Bioprinting is new technology that is still evolving, but the process of bioprinting remains the same. Bioprinting uses cells from a moving printer head to place the cells in the correct location. The objective is to produce layers of living cells in a predetermined form that is functional. Just like inkjet printers with which we are all familiar, cells are printed in tiny spheres or cylinders (known as"bio-ink"), contiguously placed spheres fuse in the same fashion as drops of liquid. Bioprinting relies on the principle that groups of individual cells can generate larger aggregates and, if two or more compatible aggregates are placed next to each other, they can be made to combine to produce larger and more complex structures. When the cells are stacked onto a mold, tissue liquidity can be used to produce 3D living structures in specific shapes.
Organovo Holdings (NYSEMKT:ONVO) designs and creates three-dimensional human tissues which can be used for medical research as well as therapeutic applications. The company collaborates with partners from academia as well as the pharmaceutical industry to develop three-dimensional biological disease models. These 3D human tissues have the potential to accelerate the process of drug discovery and enable treatments to be developed more quickly at lower cost.
What is driving earnings?
The 3D bioprinting technology market is already generating revenue through dental fabrication of crowns, bridges, and implants, and prosthetics manufacturing. Dental fabrication enables dental labs to print out porcelain bridges, for example, by taking a digital scan of the patients teeth. This process allows for greater affordability and precision. 3D printing has also significantly changed the process of constructing and customizing prosthetic limbs.
Organovo's NovoGen MMX Bioprinter is a hardware and software platform at the cutting edge of bioprinting research and development. It takes primary or other human cells and turns them into 3D tissues which are superior to animal models. The functional human tissue that is created is also superior to current disease models.
A big positive for Organovo is that the printed organs or tissue are made from the patient's own cells rather than those of a donated organ, so there is less risk of an immune response, which lessens the need for debilitating immunosuppressive drugs.
Organovo needs to stay focused on bringing down manufacturing costs along with passing rigorous clinical trials. Industrial 3D printers can range from $50,000 to well over $200,000. According to Organovo Chairman and CEO Keith Murphy, NovoGen costs a "few hundred thousand dollars."
Organovo has a big opportunity to sell its platform to multiple markets. The primary market for its platform currently is academic institutions, but that will change. It is likely that medical clinics and hospitals will use this platform in the future. According to Technavio Insight's Global Life Sciences Tools and Services Market 2009-2013 report, "The Life Sciences Tools and Services market is expected to grow at a CAGR of 10.1 percent, with Americas (including North America and Latin America) having the largest market share of 59.6 percent." Cellular biology currently contributes 30% of total sales in the life science tools industry, making it the largest revenue contributor in this market. The cellular biology market was projected to be a $14 billion market by 2012.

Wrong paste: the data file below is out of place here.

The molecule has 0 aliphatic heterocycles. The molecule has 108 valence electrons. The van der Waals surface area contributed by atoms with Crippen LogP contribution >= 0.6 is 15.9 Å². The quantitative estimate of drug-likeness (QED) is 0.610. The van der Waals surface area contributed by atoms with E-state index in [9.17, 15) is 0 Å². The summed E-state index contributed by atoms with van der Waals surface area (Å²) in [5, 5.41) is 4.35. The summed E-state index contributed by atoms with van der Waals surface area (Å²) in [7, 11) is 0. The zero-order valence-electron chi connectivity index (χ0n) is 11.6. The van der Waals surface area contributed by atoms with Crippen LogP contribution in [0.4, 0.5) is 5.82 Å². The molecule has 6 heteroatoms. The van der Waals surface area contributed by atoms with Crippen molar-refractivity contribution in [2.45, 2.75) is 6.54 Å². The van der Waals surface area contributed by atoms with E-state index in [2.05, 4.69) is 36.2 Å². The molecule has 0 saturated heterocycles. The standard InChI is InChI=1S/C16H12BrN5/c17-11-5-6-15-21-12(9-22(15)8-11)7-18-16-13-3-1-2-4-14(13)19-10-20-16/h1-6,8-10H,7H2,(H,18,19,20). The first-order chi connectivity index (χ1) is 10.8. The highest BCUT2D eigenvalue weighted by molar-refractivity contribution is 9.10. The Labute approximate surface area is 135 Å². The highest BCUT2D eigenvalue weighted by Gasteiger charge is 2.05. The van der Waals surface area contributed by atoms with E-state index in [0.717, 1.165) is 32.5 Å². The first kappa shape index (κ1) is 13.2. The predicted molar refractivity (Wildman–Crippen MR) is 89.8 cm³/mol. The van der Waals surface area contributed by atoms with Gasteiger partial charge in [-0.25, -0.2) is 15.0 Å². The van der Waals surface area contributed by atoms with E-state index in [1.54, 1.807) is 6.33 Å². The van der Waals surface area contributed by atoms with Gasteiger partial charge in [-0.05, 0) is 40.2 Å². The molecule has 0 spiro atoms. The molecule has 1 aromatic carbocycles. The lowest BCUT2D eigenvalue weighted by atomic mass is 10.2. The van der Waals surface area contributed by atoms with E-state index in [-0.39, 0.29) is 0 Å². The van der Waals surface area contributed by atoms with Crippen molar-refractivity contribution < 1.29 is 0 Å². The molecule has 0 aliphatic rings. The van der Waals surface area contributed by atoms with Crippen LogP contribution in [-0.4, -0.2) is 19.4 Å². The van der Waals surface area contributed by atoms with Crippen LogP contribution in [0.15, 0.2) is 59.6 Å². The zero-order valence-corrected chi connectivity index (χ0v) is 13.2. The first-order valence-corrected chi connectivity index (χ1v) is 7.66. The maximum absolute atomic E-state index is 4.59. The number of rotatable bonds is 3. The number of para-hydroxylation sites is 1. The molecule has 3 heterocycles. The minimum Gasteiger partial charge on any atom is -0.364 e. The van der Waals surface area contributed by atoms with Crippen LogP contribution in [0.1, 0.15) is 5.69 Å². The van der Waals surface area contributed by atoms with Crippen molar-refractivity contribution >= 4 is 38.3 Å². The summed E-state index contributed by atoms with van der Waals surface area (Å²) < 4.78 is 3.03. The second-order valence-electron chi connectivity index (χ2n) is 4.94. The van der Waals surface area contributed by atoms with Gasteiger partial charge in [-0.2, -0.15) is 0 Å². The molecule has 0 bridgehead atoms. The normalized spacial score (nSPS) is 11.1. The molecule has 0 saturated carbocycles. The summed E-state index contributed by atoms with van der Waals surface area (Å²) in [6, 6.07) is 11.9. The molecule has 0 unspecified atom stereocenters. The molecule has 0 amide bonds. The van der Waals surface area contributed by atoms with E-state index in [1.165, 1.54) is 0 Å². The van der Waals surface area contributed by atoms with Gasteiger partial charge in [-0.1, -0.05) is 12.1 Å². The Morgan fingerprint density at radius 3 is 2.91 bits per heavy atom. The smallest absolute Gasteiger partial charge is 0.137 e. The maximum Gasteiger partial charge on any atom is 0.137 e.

The NovoGen MMX Bioprinter can be used in three areas. First, as we discussed above, the bioprinter has the ability to produce 3D human tissues that can be used in modeling a specific tissue physiology or pathophysiology. For example, the company has already created human blood vessels and tissue containing capillary structures. This will broaden Organovo's scope for creating tissue used in related applications such as cardiovascular disease, oncology and fibrosis.
Second, the NovoGen MMX Bioprinter can aid the research process, specifically with absorption / distribution / metabolism / excretion (ADME) testing. ADME testing determines which factors impact how a drug compound reaches the blood stream. For example, ADME testing can show how age, genetics and other factors, which can all influence the metabolism of a compound, impacts how well a compound gets into the blood stream. Toxicology testing determines the damage new drug compounds could do to specific tissues. Since the NovoGen MMX Bioprinter creates 3D living human tissue, researchers are able to better test the toxicity of a compound by seeing how it reacts with a living organism, and it can do this over a longer period of time.
Lastly, the NovoGen MMX Bioprinter has the precision and flexibility to create 3D tissue for use in regenerative medicine. In cases of damaged tissue or organs, the bioprinter can generate 3D structures without the use of scaffolding or biomaterial components, which enables tissue to be generated in a configuration that is compatible with surgical delivery methods. This enables better restoration of significant functional mass.
Recent strategic alliances